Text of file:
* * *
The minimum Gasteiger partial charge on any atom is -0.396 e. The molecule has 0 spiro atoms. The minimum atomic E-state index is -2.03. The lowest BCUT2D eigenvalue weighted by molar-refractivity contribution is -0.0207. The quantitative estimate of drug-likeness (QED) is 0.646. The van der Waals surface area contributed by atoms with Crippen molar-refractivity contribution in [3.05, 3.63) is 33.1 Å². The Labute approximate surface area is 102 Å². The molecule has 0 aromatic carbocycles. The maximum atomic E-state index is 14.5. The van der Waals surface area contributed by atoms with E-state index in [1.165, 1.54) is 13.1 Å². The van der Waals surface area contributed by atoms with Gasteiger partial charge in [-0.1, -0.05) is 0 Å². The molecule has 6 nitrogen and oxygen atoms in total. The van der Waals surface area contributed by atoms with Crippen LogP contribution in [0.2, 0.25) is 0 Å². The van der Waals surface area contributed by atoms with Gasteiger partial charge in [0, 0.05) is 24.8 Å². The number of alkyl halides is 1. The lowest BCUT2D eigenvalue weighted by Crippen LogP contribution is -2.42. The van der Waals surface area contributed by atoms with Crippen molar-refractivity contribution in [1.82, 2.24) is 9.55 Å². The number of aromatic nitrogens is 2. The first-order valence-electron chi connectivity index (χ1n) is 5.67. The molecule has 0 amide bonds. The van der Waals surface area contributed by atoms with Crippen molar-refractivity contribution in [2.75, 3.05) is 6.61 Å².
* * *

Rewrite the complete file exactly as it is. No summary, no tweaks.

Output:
The minimum Gasteiger partial charge on any atom is -0.396 e. The molecule has 0 spiro atoms. The minimum atomic E-state index is -2.03. The lowest BCUT2D eigenvalue weighted by molar-refractivity contribution is -0.0207. The quantitative estimate of drug-likeness (QED) is 0.646. The van der Waals surface area contributed by atoms with Crippen molar-refractivity contribution in [3.05, 3.63) is 33.1 Å². The Labute approximate surface area is 102 Å². The molecule has 0 aromatic carbocycles. The maximum atomic E-state index is 14.5. The van der Waals surface area contributed by atoms with E-state index in [1.165, 1.54) is 13.1 Å². The van der Waals surface area contributed by atoms with Gasteiger partial charge in [-0.1, -0.05) is 0 Å². The molecule has 6 nitrogen and oxygen atoms in total. The van der Waals surface area contributed by atoms with Crippen LogP contribution in [0.2, 0.25) is 0 Å². The van der Waals surface area contributed by atoms with Gasteiger partial charge in [0, 0.05) is 24.8 Å². The number of alkyl halides is 1. The lowest BCUT2D eigenvalue weighted by Crippen LogP contribution is -2.42. The van der Waals surface area contributed by atoms with Crippen molar-refractivity contribution in [1.82, 2.24) is 9.55 Å². The number of aromatic nitrogens is 2. The first-order valence-electron chi connectivity index (χ1n) is 5.67. The molecule has 0 amide bonds. The van der Waals surface area contributed by atoms with Crippen molar-refractivity contribution in [2.75, 3.05) is 6.61 Å².